Three coffee brewing methods were the most popular with truck campers. To see the top three coffee makers of TCM readers go to “The Best Portable Coffee Makers For Camping“.
Below are the detailed real world camper coffee machine reviews from Truck Camper Magazine readers who have made hundreds of pots of coffee in the wild.
“French Press! Is there any other way? But, having been a Scoutmaster for years, we always had cowboy coffee; bring the water to a boil, add one heaping teaspoon coffee grounds per cup, let it steep on a low flame until the grounds settle to the bottom of the pot, and pour a cup! My wife wouldn’t go for that, so we had to step down to a French Press. It’s good coffee, but no grounds are stuck in your teeth for a later cup!” – Steven Franz, 2007 GMC 3500, 2013 Lance 1191
“I make coffee the old fashioned way using a metal percolator. There are several advantages to using this time-worn method. If you figure out a coffee to water ratio and use it every time, the coffee will be consistent. It will be boiling hot when you pour your fresh, morning cup and will stay hot longer than many methods. This is a plus on a cold, winter-camping morning.
It’s easy to look at the glass percolator top. Watch the color of the coffee until it reaches the perfect strength for you. There is nothing better than the smell of freshly brewed coffee, and a percolator fills the camper with the fragrance.
The familiar sound of its bubbling, the consistency of the flavor, the hot temperature at pouring time, and the inviting fragrance all make a percolator the choice for me.” – Claire Owen, 2005 GMC Sierra 2500, 2015 Lance 865
“I use a 1500-watt GoPower pure sign wave inverter and regular coffee pot.” – Bill Richcreek, 2013 Ford F-350, 2018 Lance 855S
“I use a Cafejo My French-Press with K-Cup Pod. Very minimal clean up required. Heat water in the microwave or electric kettle when on shore power, or on the propane stove without power. We can bring different k-cups for different roasts and regular/decaf coffee.
I have tried a lot different ways of making coffee including instant, Folgers singles, stovetop percolator, Mr. Coffee and Keurig. The Cafejo My French-Press has been the best so far for camping.” – Henry Nelsen, 2007 Toyota Tundra, 2012 Northstar Liberty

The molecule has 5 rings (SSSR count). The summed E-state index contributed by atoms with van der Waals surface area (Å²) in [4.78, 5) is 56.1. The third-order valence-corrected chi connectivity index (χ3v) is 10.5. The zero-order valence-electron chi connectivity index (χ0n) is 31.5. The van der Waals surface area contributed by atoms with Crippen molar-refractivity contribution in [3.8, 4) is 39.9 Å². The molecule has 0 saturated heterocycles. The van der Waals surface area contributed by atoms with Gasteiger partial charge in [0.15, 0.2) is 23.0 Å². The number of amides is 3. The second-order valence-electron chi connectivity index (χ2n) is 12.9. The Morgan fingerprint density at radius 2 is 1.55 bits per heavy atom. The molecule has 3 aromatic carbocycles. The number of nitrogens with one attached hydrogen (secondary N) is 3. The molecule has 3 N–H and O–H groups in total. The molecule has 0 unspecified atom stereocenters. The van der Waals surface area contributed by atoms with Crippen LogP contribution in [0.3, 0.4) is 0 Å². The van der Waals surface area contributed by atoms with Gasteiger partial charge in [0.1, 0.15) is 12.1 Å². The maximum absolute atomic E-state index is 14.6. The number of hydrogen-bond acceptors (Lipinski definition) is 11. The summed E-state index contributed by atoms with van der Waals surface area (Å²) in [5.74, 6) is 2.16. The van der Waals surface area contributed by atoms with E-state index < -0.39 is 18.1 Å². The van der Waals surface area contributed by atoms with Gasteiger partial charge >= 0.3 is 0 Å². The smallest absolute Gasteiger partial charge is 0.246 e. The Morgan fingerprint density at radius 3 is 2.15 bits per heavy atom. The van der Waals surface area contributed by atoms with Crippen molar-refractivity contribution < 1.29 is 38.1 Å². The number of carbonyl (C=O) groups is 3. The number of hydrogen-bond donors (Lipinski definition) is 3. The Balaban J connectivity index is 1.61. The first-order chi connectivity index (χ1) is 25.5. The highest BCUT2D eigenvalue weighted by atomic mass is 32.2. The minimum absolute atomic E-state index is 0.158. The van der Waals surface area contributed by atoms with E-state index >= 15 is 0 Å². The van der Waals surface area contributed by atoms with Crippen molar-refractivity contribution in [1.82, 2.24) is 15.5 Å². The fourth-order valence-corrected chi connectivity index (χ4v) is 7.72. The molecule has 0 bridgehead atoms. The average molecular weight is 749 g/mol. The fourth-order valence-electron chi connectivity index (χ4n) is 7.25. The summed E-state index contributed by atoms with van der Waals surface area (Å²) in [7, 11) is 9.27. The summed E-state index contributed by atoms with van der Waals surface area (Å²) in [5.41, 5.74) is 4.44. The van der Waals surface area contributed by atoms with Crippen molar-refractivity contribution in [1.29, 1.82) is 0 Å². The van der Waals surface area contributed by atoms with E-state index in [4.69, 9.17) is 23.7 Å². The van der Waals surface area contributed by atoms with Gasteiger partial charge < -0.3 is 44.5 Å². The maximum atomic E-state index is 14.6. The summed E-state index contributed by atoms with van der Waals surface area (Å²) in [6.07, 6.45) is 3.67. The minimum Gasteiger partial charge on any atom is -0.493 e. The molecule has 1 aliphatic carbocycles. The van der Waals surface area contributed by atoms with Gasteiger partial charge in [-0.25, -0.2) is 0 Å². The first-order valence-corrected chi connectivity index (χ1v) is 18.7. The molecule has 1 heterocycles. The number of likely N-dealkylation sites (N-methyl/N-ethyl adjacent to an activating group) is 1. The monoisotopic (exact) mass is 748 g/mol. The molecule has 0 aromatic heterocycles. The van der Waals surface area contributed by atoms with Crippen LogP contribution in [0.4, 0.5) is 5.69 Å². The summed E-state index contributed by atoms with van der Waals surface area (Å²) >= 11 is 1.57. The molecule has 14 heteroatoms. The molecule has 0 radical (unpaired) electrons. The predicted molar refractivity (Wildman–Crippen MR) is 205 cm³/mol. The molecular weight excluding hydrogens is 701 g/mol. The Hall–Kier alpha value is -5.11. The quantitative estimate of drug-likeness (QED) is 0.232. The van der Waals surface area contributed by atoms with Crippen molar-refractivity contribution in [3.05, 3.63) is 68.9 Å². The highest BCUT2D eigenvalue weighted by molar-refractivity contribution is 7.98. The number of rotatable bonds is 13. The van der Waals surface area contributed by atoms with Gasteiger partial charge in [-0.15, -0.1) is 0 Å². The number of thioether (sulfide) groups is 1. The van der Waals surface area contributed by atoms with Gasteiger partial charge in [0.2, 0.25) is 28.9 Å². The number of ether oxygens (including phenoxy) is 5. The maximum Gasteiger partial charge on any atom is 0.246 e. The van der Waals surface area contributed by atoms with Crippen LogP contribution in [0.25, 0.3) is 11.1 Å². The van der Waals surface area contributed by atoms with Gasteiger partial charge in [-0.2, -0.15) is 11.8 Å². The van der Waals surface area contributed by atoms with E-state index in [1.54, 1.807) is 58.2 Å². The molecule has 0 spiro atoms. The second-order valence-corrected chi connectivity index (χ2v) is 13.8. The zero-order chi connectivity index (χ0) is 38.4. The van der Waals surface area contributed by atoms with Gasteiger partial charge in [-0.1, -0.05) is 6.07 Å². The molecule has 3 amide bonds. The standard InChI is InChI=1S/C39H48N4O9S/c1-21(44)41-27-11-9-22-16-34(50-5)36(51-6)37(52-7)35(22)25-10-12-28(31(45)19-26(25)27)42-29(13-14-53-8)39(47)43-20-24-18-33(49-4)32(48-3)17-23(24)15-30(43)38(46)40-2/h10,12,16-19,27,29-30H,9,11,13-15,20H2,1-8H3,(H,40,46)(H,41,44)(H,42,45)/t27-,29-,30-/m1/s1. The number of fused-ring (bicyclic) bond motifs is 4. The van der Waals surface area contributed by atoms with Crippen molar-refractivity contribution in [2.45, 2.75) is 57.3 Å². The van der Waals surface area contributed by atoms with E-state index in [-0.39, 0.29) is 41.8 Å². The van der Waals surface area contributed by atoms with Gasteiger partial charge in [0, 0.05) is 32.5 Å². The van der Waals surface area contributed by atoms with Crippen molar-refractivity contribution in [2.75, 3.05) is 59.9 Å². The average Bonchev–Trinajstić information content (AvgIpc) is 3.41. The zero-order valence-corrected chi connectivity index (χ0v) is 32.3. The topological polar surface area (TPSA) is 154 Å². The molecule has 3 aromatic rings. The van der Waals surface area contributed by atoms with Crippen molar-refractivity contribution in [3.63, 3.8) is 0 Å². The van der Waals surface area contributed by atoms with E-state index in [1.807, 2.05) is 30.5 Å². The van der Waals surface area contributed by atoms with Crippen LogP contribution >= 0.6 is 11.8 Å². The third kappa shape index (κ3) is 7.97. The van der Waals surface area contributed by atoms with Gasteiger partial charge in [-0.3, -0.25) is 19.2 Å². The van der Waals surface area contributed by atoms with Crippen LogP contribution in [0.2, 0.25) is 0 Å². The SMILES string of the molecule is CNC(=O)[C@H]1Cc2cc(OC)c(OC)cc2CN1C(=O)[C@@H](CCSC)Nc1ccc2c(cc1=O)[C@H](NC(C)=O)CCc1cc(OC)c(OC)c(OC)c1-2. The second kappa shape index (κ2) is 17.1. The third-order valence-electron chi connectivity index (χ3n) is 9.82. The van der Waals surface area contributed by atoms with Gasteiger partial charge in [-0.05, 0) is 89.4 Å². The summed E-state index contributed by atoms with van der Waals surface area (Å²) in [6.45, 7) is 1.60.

“I use my grandfather’s old percolator coffee pot. I call it Oldbucks. It tastes great, is much cheaper than a chain shop, and comes with free stories.” – Paul Martino, 1993 Ford F-350, 2001 Lance 1061
“For years we used an aluminum camp stove coffee pot without the insides. We bought the Folgers sealed whole pot round filters which we can’t find anymore. Safeway was the last to have them and now they don’t. If anyone knows where we can get them, we would appreciate it very much.
At Quartzite last year the tent store had four boxes so I was able to get the last in existence. You could just drop one in the pot with water and heat. It’s easy and sometimes we just left the bag in for another day and just added another bag. It’s almost like the single tea bag design. Please help us find them again, thanks.” – Frank Niehus, 2007 Ford F-350, 2007 Arctic Fox 1150
“I have a passion for coffee that is 30-plus years in the making. We use a Delonghi EC680M DEDICA 15-Bar Pump Espresso Machine for mochas and lattes. It takes up very little space on our countertop, heats up quickly, and makes an amazing morning drink.
We use Solar Roast (out of Pueblo, Colorado) espresso beans. It’s pre-ground so we don’t have to take a grinder. We also like drip coffee and use a simple Melitta pour over with #2 filters that we have had for at least ten years. Writing this is making me thirsty. Off to make another coffee!” – Michael Ring, 2016 Ford F-350, 2017 Northern Lite 8’11″
“I use an ancient drip coffee maker that is older than I am and looks it too. I’m not nearly as beat up as it is. I use Don Pedro coffee and it takes a while to drip, so that’s when I take my shower. Then I have my coffee and I am all washed up as well!” – Neal Williams, 2016 F250, 2000 Bigfoot 2500 10.6
“I have a Mr. Coffee eight cup electric stainless steel insulated carafe backed up by extra camper batteries and a 2000-watt inverter. It makes eight cups in under 10 minutes. No hotplate is needed since the insulated carafe holds the temperature.
Dual HD alternators in the truck can back up the camper’s batteries with 1/0 wiring in case the batteries get low. There is a solenoid disconnect between truck and camper when the motor is not running so the inverter can’t run down the truck’s starting batteries.” – John Littrell, 2017 Ford F350, 2012 Lance 865